Top student given F after exam is marked 'based on school's poor history'
Thousands of students from poor backgrounds who had been predicted A-grades today opened their exam results to find they had failed.
Due to the pandemic, teenagers in Scotland became the first in the UK to get their results despite not sitting any exams. But for 125,000 of them, it was a disappointing day, as their grades had been lowered by the country’s exam board, Scottish Qualifications Authority (SQA).
A quarter of all pupils getting their results today found their final grades were lower than they had been predicted – some even claimed they had been dropped from an A to an F. Coronavirus saw exams cancelled and instead replaced with a system that would grant students the grades that their teachers had already predicted for them.
But as the results came, SQA released their awarding methodology, revealing that grades had been granted proportionate to the school’s performance level in previous years – and not based on the advice of teachers.
This means that thousands of pupils from working-class backgrounds who attended schools with historically poor test results missed out on scoring top marks.
Holly, from Helensburgh in Argyll and Bute, was predicted an A and two Bs – the grades she needed to go to Stirling University where she had a conditional offer to start next month.
This morning, she discovered she had been awarded 3 Cs and a D – throwing her university place and future into chaos.
Holly told Metro.co.uk she will be appealing her results but said: ‘I’m honestly devastated and really nervous for the future now.’
Another student who had already achieved four A grades in her Higher qualifications, was handed an F despite being predicted a further top grade.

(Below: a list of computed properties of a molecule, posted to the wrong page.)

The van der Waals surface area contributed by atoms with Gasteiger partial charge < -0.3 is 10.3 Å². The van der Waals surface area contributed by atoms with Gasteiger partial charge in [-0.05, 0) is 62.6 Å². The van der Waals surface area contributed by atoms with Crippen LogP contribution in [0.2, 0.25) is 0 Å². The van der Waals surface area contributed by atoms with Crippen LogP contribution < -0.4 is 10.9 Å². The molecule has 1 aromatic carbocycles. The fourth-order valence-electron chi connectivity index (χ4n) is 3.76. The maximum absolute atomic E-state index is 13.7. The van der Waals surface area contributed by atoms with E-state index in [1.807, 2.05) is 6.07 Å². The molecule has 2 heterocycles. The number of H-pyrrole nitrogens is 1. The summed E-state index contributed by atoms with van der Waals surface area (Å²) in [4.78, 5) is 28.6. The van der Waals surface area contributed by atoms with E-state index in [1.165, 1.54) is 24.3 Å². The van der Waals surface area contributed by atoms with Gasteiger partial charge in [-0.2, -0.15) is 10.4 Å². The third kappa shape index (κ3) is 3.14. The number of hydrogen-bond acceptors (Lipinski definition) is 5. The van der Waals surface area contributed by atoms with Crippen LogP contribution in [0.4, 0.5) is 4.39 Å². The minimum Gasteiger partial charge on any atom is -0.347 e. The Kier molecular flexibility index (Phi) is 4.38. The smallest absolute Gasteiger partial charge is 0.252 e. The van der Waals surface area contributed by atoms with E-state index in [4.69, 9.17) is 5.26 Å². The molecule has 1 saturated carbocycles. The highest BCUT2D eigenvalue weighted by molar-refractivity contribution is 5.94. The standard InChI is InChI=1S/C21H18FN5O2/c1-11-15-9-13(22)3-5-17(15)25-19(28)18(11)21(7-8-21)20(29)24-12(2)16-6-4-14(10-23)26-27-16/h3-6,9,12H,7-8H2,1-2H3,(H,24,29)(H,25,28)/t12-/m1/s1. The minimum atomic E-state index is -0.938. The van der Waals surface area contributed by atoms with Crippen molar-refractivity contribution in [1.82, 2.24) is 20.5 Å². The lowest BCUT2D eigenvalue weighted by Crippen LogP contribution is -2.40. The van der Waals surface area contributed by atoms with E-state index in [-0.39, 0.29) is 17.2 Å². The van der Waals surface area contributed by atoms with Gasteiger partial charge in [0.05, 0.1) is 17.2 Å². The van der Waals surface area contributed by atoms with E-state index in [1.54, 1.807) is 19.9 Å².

She wrote on Twitter: ‘I’m really trying the understand how the #SQA think it’s okay to mark me from a predicted A to an F in Psychology because I come from a deprived school with low results despite having 4 A’s at higher already.
‘If that doesn’t show I’m a capable student then what does.’
Explaining its process for awarding results, SQA said: ‘Moderation was undertaken at centre level, where a centre’s 2020 estimated attainment level for each grade on a course was assessed against that centre’s historical attainment for that grade on that course – with additional tolerances to allow for year-on-year variability in a centre’s attainment.’
The method means the exams body downgraded some submitted results despite no exams taking place and pass rates rising at every level.
The Scottish government revealed that of the ‘133,000 entries [that] were adjusted from the initial estimate – around a quarter of all entries – 6.9% of those estimates were adjusted up and 93.1% were adjusted down, with 96% of all adjusted grades changed by one grade.’
Opposition politicians have warned that there will now be a ‘deluge’ of appeals, and accused the SQA of treating the professional judgement of teachers with ‘contempt’ by changing so many grades.
Laura Rettie, Vice President of Global Communications at education consultancy, Studee said: ‘Some students may now be facing the very real possibility of not getting into their first choice university.
‘I empathise with how frustrating it is for teachers who have given a student a grade they believe was deserved, only for it to be changed by someone who has never had anything to do with the student.
‘The appeals process is there for anyone who feels that they have been misgraded and I strongly urge students to use it.’
The SQA said its moderation process had ensured ‘fairness to all learners’ and maintained ‘standards and credibility’ in the qualification system.
But college professor James McEnaney said the SQA results today are ‘appalling but not surprising’ as he and others had warned that this could happen months ago.
He told Metro.co.uk: ‘Poor kids have suffered most, as always, under the guise of “fairness”.’
In a data set from the Equality Impact Assessment, the 2020 estimate from students in the most deprived areas was at an 85.1% pass rate but the actual result reduced that number down to 69.9%. A 15.2% reduction.
For pupils from the richest areas, the 2020 pass rate estimate was at 91.5% with the actual result at 84.6%, a 6.9% reduction.
The SQA told Metro.co.uk, ‘We have published our equalities impact assessment which demonstrates we have complied with equalities legislation, as we should. The most disadvantaged young people have achieved better results in 2020 compared to both 2019 and the average results for the last four years.
‘At Grades A to C, the attainment gap between the most and least disadvantaged young people is also narrower this year for National 5, Higher and Advanced Higher than for last year or the average gap for the last four years.’
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